Demonstrators enacted torture outside of CFSU Wednesday, one month after President Obama issued an order to close the Guantánamo detention center. The action highlighted a current hunger strike by Guantánamo detainees that has been interrupted by what the students call inhumane and illegal forced-feeding. They protested the violations of habeas corpus—the right to challenge the legality of detention—and called for resettlement of the prisoners, as refugees.

Wearing orange jump suits, they acted as Guantánamo detainees. The street theater simulated how guards violently insert a tube through a man’s nose into his stomach to pump in protein shakes twice a day. Force-feeding is done without anesthetic and often without sanitation.

Numbers of hunger strikers have grown in the last month. Last month Pentagon spokeswoman Cynthia Smith said that 25 hunger strikers were being force-fed. According to Navy Cmdr. Pauline Storum, as of Feb. 11, 41 of the 245 prisoners were on strike and 35 were being fed forcibly.

In a report released this week, the Pentagon says that the Guantánamo prison meets the Geneva Conventions for humane treatment. Similarly, On February 11, a federal judge sided with the Pentagon’s argument that their action is humane. “Respondents are acting out of a need to preserve the life of the petitioners rather than letting them die from their hunger strikes,” wrote Judge Gladys Kessler. The student activists, however, argue that force feeding, along with many of the other tactics still being used at Guantánamo, are cruel and coercive and amount to torture. The ACLU Program Director, Jamil Dakwar, wrote President Obama last month saying the force-feeding violates international agreements, including The Convention Against Torture ratified by the United States in 1994.

The new administration has sent mixed signals related to intelligence gathering practices. President Obama has issued an executive order to stop “harsh interrogation techniques.” He elected not to prohibit the use of extraordinary rendition, a practice of transferring captives from one country to another for intelligence purposes.

The student activists contrasted the simulated force-feeding with a communal banquet. They intended a message of universal welcome that was symbolic of a Jewish Seder meal.
“When we gather and build community with each other at the banquet table, we experience a call to find ourselves in others—to realize that we are the detainees and the interrogators,” said Jerica Arents, a graduate student at Loyola University. “We are one humanity, one body. We cannot sit complacently as men continue to be tortured.”

Narrators told the story of Hozaifa Parhat, one of seventeen Chinese Muslims who remains imprisoned. In September 2008, U.S. judge Ricardo Urbina ruled the detention of these Chinese men unconstitutional. He ordered their release into the care of communities in the D.C area and Tallahassee, Florida, which had prepared for their resettlement. Then an appeal of the decision put the kibosh on plans. Because the prisoners belong to a group persecuted in China, the Uighurs (WEE-gurs), the administration reasoned that if the group were returned then they would be killed.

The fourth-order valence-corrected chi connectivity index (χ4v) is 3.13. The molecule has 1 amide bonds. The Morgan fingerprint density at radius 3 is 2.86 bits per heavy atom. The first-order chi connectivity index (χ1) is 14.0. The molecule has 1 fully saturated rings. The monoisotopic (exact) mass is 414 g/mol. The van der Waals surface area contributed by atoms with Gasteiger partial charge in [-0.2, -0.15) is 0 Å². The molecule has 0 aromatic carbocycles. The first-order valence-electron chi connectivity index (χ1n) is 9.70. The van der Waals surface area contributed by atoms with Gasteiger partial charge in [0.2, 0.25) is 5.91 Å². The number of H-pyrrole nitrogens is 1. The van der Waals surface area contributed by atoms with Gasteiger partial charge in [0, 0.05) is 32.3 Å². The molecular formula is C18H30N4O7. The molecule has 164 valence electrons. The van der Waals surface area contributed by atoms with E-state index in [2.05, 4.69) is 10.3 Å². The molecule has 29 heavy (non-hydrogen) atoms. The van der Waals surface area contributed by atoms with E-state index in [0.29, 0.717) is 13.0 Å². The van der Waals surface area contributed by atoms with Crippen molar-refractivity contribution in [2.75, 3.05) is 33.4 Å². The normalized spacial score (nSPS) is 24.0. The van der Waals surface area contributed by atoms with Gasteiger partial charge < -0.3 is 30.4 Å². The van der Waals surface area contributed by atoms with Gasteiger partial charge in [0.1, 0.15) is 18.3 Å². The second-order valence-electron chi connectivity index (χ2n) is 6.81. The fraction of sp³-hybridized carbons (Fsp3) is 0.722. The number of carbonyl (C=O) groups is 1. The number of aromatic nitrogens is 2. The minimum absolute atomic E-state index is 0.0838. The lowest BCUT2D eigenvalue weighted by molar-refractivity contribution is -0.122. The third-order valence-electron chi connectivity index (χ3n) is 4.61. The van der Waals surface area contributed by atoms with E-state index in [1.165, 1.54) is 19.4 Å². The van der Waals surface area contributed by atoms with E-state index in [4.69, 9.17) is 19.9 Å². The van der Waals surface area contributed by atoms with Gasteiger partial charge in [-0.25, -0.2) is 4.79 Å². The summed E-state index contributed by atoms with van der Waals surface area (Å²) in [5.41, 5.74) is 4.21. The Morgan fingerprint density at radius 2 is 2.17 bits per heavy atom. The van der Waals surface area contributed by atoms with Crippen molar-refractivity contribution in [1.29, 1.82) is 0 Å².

According to U.N. Conventions, the Guantánamo prisoners now meet the definition of refugee status.

Ten of the Loyola students involved in Wednesday’s demonstration traveled to Washington, D.C. February 28 (to March 7) to participate in the 100 Days Campaign to Shut Down Guantánamo and End Torture. [For more information: http://www.100dayscampaign.org/.]

Wednesday, March 4, 2009

Day 43 @ 100 Days Campaign

We've been busy here in D.C. between the daily vigil outside the White House from 11a-1p, meeting with our representatives to encourage closing Guantanamo a fact in reality, and attending and participating in films and discussions.

Today we had particularly good press at the Senate Judiciary hearing on what a truth commission might look like for an inquiry into what has happened over the past eight years that made torture American foreign policy. Check out today's events over at the 100 Days website.

In fact, we've been so busy it has been difficult to find time to reflect on our actions and experiences. The folks here in D.C. this week include locals from the D.C. area, WAT organizers (mostly East Coast Catholic Workers), students from John Carroll University in Cleveland and ourselves. We did get a chance to spend some time tonight over at Dorothy Day Catholic Worker reflecting on torture, recommitting ourselves to working to end torture and shut down Guantanamo - particularly in our own communities at home.

Monday, March 2, 2009

Kairos Community in D.C.

We made it into D.C. Saturday night after driving all day. We spent Sunday morning at Jonah House celebrating liturgy, reflecting on our baptismal vows as we begin this Lenten journey and what that means for our call to be peacemakers and practice nonviolence, and enjoying a wonderful brunch prepared for us by the community in Baltimore. Later that afternoon we went to the Holocaust Museum. It was a very powerful day with emotional and spiritual ups and downs. We are still wrestling with what to make of it all. Then the snows began to fall.

The plan for this morning was to join the D.C. Catholic Workers at their weekly vigil for peace at the Pentagon, but because D.C. was dumped on with snow overnight we decided against it. We head off to the White House for the Witness Against Torture vigil at the White House in a few hours as part of the 100 Days Campaign.